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Animals, in particular humans, frequently punish other individuals who behave negatively or uncooperatively towards them. In animals, this usually serves to protect the personal interests of the individual concerned, and its kin. However, humans also punish altruistically, in which the act of punishing is personally costly. The propensity to do so has been proposed to reflect the cultural acquisition of norms of behaviour, which incorporates the desire to uphold equity and fairness, and promotes cooperation. Here, we review the proximate neurobiological basis of punishment, considering the motivational processes that underlie punishing actions.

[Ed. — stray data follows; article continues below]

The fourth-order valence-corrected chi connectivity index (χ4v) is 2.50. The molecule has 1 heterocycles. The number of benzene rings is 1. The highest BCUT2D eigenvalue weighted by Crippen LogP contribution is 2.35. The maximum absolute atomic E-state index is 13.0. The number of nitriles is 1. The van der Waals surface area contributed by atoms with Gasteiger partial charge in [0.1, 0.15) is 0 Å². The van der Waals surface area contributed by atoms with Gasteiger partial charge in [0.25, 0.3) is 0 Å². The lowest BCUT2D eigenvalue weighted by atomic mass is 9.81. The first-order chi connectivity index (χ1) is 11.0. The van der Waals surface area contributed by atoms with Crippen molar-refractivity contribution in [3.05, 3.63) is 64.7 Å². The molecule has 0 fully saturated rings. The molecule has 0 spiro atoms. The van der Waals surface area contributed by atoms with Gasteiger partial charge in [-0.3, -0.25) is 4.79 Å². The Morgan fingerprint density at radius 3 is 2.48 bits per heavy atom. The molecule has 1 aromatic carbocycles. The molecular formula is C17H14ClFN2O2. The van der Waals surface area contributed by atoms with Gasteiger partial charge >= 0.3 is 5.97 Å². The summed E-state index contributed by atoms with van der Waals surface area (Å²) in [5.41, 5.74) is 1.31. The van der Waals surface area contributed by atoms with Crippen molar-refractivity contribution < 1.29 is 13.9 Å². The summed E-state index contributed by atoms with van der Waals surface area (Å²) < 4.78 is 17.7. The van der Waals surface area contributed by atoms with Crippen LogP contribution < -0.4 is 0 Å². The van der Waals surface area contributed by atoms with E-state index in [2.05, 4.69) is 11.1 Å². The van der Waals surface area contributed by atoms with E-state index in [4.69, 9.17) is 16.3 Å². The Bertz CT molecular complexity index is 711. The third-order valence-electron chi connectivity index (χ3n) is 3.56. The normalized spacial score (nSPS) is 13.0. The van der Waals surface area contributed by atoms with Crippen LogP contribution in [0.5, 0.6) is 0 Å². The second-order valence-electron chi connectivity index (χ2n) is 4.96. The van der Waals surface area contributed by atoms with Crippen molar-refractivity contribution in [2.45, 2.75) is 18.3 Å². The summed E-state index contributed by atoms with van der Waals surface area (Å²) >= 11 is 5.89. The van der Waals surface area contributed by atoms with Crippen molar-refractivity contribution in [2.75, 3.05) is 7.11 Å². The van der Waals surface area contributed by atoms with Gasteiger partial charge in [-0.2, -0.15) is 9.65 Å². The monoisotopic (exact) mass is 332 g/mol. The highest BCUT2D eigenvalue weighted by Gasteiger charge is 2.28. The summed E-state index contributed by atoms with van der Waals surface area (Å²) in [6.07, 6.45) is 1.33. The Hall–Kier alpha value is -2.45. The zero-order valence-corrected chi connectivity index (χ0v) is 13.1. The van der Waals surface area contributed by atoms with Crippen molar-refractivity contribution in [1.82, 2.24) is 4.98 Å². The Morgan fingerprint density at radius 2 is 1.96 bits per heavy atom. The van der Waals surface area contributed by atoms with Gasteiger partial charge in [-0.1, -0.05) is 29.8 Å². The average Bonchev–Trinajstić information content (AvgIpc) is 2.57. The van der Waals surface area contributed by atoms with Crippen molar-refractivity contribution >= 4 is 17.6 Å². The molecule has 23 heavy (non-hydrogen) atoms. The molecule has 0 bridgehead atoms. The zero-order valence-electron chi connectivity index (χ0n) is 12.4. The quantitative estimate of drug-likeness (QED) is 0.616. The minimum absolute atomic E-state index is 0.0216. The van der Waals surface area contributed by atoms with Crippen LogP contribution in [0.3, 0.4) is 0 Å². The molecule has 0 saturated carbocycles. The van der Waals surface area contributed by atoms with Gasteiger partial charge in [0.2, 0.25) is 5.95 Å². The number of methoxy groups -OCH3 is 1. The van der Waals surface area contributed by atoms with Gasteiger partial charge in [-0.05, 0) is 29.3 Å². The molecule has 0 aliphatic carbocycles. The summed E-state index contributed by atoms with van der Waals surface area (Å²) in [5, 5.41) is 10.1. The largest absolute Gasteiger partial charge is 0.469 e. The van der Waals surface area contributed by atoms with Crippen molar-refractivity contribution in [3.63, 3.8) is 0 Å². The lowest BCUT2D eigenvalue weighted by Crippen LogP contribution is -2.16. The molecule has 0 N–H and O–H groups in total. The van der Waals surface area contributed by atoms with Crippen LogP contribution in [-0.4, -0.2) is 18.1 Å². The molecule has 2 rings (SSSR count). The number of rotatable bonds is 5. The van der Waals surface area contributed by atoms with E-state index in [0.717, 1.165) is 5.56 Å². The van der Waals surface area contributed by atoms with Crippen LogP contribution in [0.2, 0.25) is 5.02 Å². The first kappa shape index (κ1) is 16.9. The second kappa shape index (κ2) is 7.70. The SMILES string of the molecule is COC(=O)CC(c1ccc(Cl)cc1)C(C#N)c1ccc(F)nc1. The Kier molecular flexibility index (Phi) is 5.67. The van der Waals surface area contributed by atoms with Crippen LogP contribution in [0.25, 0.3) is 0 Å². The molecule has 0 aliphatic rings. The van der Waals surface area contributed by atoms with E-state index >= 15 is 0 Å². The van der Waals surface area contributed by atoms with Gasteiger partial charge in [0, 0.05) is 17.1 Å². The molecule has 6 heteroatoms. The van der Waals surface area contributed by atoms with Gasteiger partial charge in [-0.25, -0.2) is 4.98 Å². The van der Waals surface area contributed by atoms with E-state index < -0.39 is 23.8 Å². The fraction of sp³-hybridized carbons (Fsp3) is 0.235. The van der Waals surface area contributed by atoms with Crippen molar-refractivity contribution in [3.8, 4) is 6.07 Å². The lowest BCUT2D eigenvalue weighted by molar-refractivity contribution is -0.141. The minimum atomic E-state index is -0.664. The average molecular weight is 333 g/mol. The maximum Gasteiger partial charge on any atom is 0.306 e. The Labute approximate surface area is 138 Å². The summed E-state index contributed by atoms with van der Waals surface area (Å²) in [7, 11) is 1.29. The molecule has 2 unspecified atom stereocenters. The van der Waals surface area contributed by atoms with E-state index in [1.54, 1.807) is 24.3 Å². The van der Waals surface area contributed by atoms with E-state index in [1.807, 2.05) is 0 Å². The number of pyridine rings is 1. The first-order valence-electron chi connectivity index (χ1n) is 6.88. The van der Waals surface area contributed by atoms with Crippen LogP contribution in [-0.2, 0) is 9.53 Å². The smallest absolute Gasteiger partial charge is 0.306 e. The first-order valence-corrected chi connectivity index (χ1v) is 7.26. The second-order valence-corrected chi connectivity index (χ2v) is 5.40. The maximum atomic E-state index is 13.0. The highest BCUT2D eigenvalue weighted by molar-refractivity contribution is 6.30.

Original publication




Journal article


Nature reviews. Neuroscience

Publication Date





300 - 311


The Wellcome Trust Centre for Neuroimaging, Institute of Neurology, UCL, 12 Queen Square, London WC1X 3BG, UK.


Animals, Humans, Motivation, Punishment, Neurobiology, Models, Neurological